The imagination is allowed to run rampant in Coraline, a spooky and satisfying gorgeous piece of stop-motion animation from Henry Selick, who also directed The Nightmare Before Christmas and James and the Giant Peach. The amount of work that goes into a project like this is absolutely staggering – the shoot apparently lasted for more than 18 months, with two years of pre-production before that – and the end result is a film that engages the mind’s eye thoroughly. The film provokes near-constant senses of both delight and unease; it’s not hard to imagine most younger children being terrified at this movie, but that dichotomy fits the themes of the film very well.
Coraline (Dakota Fanning) is a rather misunderstood little girl. Her blue hair makes her stand out against the dreary Oregon landscape where her family recently moved to from Michigan, and she has trouble getting her parents to pay attention to her. Her mom (Teri Hatcher) is worn out and haggard, and her dad (John Hodgman) is awkward and unaware.
At the Pink Palace apartments where her family now lives, Coraline finds herself surrounded by unusual characters – Wybie, a talkative boy who Coraline finds endlessly irritating, a pair of near-senile former performers called Miss Spink and Miss Forcible, a crazy circus man named Mr. Bobinsky, and a mysterious cat.
One day, while exploring her new house, Coraline finds a tiny door hidden behind the wallpaper in a spare room, but when she finally gets it open, it’s just a wall of brick on the other side. But at night, it’s a different story, and the door opens to a tunnel, leading her to a very similar house with familiar people who she is told are her “other mother” and “other father.”
Coraline seems to have stumbled upon an ideal world, as her other mother and father pay her a good deal more attention, and everything from the cooking to the gardening to the entertainment is far more grand in this colorful alternate universe.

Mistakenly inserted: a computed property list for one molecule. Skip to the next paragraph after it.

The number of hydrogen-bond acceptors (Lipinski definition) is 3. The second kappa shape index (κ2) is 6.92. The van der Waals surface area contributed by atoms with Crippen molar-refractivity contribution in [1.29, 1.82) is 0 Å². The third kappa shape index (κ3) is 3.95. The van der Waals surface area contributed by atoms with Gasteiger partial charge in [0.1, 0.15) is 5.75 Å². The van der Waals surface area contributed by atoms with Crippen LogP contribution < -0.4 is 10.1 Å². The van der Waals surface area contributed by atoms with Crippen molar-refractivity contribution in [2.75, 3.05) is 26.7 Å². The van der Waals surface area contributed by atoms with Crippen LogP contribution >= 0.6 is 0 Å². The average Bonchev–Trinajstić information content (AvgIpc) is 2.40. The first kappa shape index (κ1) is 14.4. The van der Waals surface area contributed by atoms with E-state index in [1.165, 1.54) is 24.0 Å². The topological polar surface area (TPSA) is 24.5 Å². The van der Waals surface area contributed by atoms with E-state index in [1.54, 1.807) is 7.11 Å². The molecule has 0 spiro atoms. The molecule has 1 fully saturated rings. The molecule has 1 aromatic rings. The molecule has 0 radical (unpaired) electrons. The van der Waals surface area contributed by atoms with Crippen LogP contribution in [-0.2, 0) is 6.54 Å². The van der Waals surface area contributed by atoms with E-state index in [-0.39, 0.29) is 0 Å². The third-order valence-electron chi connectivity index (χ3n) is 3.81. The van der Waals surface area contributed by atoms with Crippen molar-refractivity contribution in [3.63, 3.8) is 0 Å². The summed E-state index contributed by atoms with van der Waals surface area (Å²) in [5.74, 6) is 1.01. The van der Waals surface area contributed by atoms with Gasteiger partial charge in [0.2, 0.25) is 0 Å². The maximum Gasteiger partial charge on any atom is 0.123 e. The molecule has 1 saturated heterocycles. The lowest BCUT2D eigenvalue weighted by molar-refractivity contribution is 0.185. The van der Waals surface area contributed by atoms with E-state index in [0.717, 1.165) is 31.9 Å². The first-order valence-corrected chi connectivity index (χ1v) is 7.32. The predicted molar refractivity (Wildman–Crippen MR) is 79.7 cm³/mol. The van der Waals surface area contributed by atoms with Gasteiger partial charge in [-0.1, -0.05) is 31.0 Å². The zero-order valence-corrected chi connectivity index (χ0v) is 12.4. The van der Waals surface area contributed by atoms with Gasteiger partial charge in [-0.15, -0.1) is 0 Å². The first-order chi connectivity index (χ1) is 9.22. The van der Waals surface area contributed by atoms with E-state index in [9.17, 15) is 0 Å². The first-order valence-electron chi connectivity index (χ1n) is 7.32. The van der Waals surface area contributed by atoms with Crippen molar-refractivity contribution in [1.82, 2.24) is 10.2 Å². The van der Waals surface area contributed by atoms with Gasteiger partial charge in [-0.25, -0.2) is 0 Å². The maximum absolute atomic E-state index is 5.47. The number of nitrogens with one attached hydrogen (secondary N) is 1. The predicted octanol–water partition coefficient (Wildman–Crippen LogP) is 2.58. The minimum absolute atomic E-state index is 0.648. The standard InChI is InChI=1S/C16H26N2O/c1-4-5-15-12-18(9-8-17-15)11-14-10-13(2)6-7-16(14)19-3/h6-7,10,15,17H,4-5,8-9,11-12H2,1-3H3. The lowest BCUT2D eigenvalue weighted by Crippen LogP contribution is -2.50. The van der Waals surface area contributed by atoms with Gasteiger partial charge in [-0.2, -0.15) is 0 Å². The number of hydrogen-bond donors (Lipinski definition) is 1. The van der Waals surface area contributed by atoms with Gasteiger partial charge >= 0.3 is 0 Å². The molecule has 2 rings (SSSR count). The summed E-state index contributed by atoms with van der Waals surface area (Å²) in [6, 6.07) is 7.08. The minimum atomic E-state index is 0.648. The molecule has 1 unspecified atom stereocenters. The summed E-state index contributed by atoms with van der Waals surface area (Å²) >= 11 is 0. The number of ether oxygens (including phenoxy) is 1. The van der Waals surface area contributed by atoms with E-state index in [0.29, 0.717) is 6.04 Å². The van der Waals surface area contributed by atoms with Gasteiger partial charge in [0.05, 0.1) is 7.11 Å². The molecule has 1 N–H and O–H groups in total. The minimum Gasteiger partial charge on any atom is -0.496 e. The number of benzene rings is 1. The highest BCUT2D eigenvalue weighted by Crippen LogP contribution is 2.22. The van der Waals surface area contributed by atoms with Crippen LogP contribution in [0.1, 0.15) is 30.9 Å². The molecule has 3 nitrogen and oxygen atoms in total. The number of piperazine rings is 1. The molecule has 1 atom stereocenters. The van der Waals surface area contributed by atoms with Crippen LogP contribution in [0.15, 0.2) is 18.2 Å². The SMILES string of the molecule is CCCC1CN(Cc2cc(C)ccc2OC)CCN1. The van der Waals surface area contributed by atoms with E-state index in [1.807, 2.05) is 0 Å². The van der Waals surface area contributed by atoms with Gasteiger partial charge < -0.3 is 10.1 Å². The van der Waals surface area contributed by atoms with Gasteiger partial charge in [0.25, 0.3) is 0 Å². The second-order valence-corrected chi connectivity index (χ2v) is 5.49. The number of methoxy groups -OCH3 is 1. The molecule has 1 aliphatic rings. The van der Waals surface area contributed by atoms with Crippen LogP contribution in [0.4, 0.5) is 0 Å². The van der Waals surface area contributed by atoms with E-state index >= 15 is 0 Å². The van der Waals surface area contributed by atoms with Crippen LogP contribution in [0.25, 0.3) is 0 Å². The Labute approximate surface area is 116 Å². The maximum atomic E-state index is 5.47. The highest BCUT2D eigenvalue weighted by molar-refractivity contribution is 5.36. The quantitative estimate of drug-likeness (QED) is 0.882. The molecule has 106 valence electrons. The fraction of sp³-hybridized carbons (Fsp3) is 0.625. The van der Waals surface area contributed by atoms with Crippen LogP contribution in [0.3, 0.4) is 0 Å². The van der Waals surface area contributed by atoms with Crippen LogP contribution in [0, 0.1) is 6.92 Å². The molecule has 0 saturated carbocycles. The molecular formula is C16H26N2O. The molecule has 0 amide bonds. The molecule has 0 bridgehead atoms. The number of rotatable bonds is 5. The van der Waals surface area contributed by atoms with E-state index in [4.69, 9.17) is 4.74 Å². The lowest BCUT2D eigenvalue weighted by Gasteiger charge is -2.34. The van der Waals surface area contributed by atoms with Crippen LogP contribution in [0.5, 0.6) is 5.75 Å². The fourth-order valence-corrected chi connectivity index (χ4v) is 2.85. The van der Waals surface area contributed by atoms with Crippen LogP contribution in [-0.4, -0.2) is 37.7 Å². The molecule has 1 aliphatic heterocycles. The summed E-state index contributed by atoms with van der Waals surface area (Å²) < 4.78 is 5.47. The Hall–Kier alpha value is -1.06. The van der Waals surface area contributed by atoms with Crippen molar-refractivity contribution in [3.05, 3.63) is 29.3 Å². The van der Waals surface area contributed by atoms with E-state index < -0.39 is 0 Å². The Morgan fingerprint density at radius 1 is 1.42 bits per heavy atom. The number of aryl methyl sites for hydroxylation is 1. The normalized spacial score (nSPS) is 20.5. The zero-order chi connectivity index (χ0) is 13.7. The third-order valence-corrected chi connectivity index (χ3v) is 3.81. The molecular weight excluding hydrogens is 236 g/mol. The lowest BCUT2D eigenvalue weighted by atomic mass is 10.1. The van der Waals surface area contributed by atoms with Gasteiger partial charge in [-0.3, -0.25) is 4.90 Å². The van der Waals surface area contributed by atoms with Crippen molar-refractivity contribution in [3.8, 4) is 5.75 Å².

Much to her disappointment, she wakes up in her own bed despite falling asleep in the other world several nights in a row. But eventually, she gets a chance to stay there forever. Of course, things might not be exactly as they seem.
Coraline is jam-packed with clever, cute and creepy cinematic touches; it’s the kind of film you want to watch twice in a row to catch it all. The story definitely borrows from a wide array of sources, but it’s so superbly executed with brilliant animation and music, it’s hard to consider that much of a flaw at all.
The Blu-ray Disc
Coraline is presented in 1080p high definition with an aspect ratio of 1.85:1. The Blu-ray and both versions of the DVD provide viewers with the option of watching the film in 2-D or 3-D with the four included pairs of 3-D glasses. For me, the 2-D version is the way to go. Although the home 3-D viewing works surprisingly well, it drains nearly all the life out of the colorful world created in this film. The 3-D technology included with the Blu-ray set is not the new, improved method now employed in theaters, but the old one red eye, one blue eye pair of glasses. The effect is a disappointing green pallor over the entire film.
In the 2-D version though, this picture shines with superb clarity, sharpness and color definition. In Coraline’s real world, characters’ clothing, such as her yellow slicker, stand out from among the muted color palette of the landscape, while in the alternate world, a circus of reds, blues and purples jump off the screen constantly. Shot entirely digitally, this is a visual presentation that is essentially flawless, and looks fantastic on Blu-ray.
The audio is presented in Dolby DTS-HD, and is perfectly clear, crisp and often, very dynamic. Thunderclaps boom through the woofer, while dialogue and Bruno Coulais’s beautiful score come through the front channel and plenty of ambient sound fills out the mix.
The Coraline Blu-ray comes with a nice selection of special features that provide insight into the painstaking process of making a stop-motion animation film. The highlight is definitely a 30-minute-plus making-of featurette, subdivided into production stages. It uses its time well, devoting just a few minutes to each element, which is ample to provide a few interesting tidbits of information without becoming a behemoth of a feature, too cumbersome to really watch.
Also included are several deleted scenes with introductions by Selick, a featurette on the voice talent and some leftover material from the making-of combined into a short piece called Creepy Coraline. A feature commentary with Selick and Coulais is also included. All of the extras are in high def.
A bonus DVD of the film is also included, and the DVD also carries a digital copy.
The Bottom Line
Coraline is one of the best films to come out this year so far, and it’s a stunner in high def.